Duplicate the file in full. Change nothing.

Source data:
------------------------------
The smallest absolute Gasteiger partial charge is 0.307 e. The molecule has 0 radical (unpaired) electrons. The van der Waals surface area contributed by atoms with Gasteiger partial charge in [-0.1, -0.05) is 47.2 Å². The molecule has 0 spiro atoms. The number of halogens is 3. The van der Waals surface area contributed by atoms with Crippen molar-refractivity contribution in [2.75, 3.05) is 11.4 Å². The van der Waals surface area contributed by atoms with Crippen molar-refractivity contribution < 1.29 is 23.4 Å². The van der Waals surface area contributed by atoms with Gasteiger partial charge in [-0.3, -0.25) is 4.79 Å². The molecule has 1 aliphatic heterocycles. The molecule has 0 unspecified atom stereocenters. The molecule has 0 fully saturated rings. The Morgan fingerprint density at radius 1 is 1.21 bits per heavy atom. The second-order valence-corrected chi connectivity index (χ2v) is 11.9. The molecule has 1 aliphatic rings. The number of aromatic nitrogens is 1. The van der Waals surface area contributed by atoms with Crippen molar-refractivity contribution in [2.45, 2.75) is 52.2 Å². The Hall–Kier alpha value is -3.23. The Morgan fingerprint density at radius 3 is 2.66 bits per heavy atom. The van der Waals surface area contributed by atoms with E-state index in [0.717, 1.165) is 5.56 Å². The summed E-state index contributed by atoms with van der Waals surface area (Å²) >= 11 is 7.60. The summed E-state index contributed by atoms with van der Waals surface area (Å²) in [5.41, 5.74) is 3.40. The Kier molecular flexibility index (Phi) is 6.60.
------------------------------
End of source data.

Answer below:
The smallest absolute Gasteiger partial charge is 0.307 e. The molecule has 0 radical (unpaired) electrons. The van der Waals surface area contributed by atoms with Gasteiger partial charge in [-0.1, -0.05) is 47.2 Å². The molecule has 0 spiro atoms. The number of halogens is 3. The van der Waals surface area contributed by atoms with Crippen molar-refractivity contribution in [2.75, 3.05) is 11.4 Å². The van der Waals surface area contributed by atoms with Crippen molar-refractivity contribution < 1.29 is 23.4 Å². The van der Waals surface area contributed by atoms with Gasteiger partial charge in [-0.3, -0.25) is 4.79 Å². The molecule has 1 aliphatic heterocycles. The molecule has 0 unspecified atom stereocenters. The molecule has 0 fully saturated rings. The Morgan fingerprint density at radius 1 is 1.21 bits per heavy atom. The second-order valence-corrected chi connectivity index (χ2v) is 11.9. The molecule has 1 aliphatic rings. The number of aromatic nitrogens is 1. The van der Waals surface area contributed by atoms with Crippen molar-refractivity contribution in [2.45, 2.75) is 52.2 Å². The Hall–Kier alpha value is -3.23. The Morgan fingerprint density at radius 3 is 2.66 bits per heavy atom. The van der Waals surface area contributed by atoms with E-state index in [0.717, 1.165) is 5.56 Å². The summed E-state index contributed by atoms with van der Waals surface area (Å²) >= 11 is 7.60. The summed E-state index contributed by atoms with van der Waals surface area (Å²) in [5.41, 5.74) is 3.40. The Kier molecular flexibility index (Phi) is 6.60.